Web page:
Musings and observations on conversations with white people

Lately, I’ve been meeting a lot of white people. White people don’t seem to be the kind of people they used to be.

I came down from Oxford in the year 2000. It was a fantastic time to be in England. A couple of years earlier, Newsweek had done a cover story on London being the hippest city in the world. It was the height of multicultural flag-waving and Cool Britania.

British bands like Pulp sang empathetic songs from the POV of immigrants: ‘We came across the North Sea with our carriers on our knees/ Wound up in some holding camp somewhere outside Leeds. / Because we do not care to fight, my friends — we are the weeds./Because we got no homes they call us smelly refugees.’

One had no idea then how things would change in less than twenty years. White people are now marching through central Berlin and parts of America shouting ‘White Lives Matter’. They have also been passing through Dehradun, where I live for part of the year. All the ones I’ve met would describe themselves as liberals.

Here are excerpts from four conversations. White Girl 1 has come from England. Over butter chicken at President’s Hotel, she says to me: ‘How would you feel if foreigners started to pour into your neighbourhood?’

I say: ‘If foreigners came to settle I’d welcome them with open arms. They would add some variety to the neighbourhood. Please, by all means, send in Africans, Europeans, Latin Americans, Americans. This Punjabi-Garhwali town needs a shakeup. Perhaps I’ll end up marrying one of them. The Tibetan community is peacefully entrenched in Dehradun. Besides, the Brits didn’t just move into our neighbourhoods, they ruled the country for almost a hundred years.’ She dismisses this with a wave of the hand: ‘Oh that was long ago.’ I want to remind her that it wasn’t so long ago.

White Boy 2 can’t stop complaining about the Muslim call to prayer at dawn. ‘Jesus’, he repeats over and over again, ‘Jayzuz. Do they really have to do this?’ I remind him that church bells tolled at all hours in Oxford.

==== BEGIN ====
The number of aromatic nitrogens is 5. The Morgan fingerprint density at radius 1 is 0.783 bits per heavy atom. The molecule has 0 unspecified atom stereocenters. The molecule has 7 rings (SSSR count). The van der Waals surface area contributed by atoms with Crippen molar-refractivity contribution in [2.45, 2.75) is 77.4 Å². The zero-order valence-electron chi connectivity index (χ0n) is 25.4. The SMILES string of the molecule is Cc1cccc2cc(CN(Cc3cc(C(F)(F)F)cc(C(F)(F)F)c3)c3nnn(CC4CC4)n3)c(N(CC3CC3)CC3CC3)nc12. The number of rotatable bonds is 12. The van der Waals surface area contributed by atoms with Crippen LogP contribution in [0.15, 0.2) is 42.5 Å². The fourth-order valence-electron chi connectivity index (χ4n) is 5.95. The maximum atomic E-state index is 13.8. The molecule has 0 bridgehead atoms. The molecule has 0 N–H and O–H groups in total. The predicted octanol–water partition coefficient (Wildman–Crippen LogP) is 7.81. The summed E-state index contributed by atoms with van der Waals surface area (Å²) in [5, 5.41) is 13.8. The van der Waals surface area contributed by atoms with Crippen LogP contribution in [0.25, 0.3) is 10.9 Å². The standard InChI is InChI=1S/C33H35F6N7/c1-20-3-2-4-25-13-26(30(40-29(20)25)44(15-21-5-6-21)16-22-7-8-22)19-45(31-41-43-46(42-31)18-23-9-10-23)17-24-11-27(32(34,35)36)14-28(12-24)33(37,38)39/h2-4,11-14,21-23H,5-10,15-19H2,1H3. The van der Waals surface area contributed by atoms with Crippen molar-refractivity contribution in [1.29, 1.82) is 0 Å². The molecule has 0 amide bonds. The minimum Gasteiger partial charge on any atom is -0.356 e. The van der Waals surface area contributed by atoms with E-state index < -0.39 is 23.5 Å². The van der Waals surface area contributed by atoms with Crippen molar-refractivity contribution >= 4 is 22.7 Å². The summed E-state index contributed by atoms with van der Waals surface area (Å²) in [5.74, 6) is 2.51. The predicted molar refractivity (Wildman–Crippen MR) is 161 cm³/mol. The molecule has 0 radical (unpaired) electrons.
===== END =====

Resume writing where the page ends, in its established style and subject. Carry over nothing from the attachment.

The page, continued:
White Girl 3 says she finds India silly. I reply that I’ve made a career chronicling the silliness of my countrymen. She goes back to America and writes a story about a woman who hails from an exotic ‘Colarado bubble’ of yoga and desi spices and whose made millions selling her brand of ‘Chai Tea’ to gullible Americans. White Girl 3 gets trolled on Twitter by Indian Americans on the charge of ‘cultural appropriation’. She is genuinely puzzled by the trolling. I tell her it’s karma.

White Boy 4 arrives from Paris. ‘Man’, he tells me, ‘Paris is finished’. ‘There are refugees all over the place, tenting on pavements. It’s like Bombay. I thought Paris would always remain untouched. But they are all over the place.’ I am thinking to myself: The Syrians have no option. They’ve e been forced into being refugees, fleeing their land. The French colonised the world for adventure and money. And to compete with rival colonial powers.

Anyway, why are these white people telling me all this in my own land? I am, and proudly so, a man with a long-expired passport. But the sense I got from all these encounters was of the white race being swamped. Let’s not forget that racism was invented by whites. The odd thing is that none of these people would think of themselves as racist. What they do have is the unmistakeable stench of civilizational arrogance. Not very different from Hindutva.

Indians have always been open to the world. I’ll listen to a punk band even if they are dissing immigrants because I like the music and attitude. I like the Kinks even though they are obsessed with keeping the village green pure and untouched by foreign hand.

So what I’ve begun doing is that I’ve started appropriating white supremacist culture. I already have a collection of Trump t-shirts that scream ‘Make America Great Again’. I just ordered one that bears the legend: ‘White Lives Matter’. It should arrive in the mail any day.

(The writer is the author of House Spirit: Drinking in India)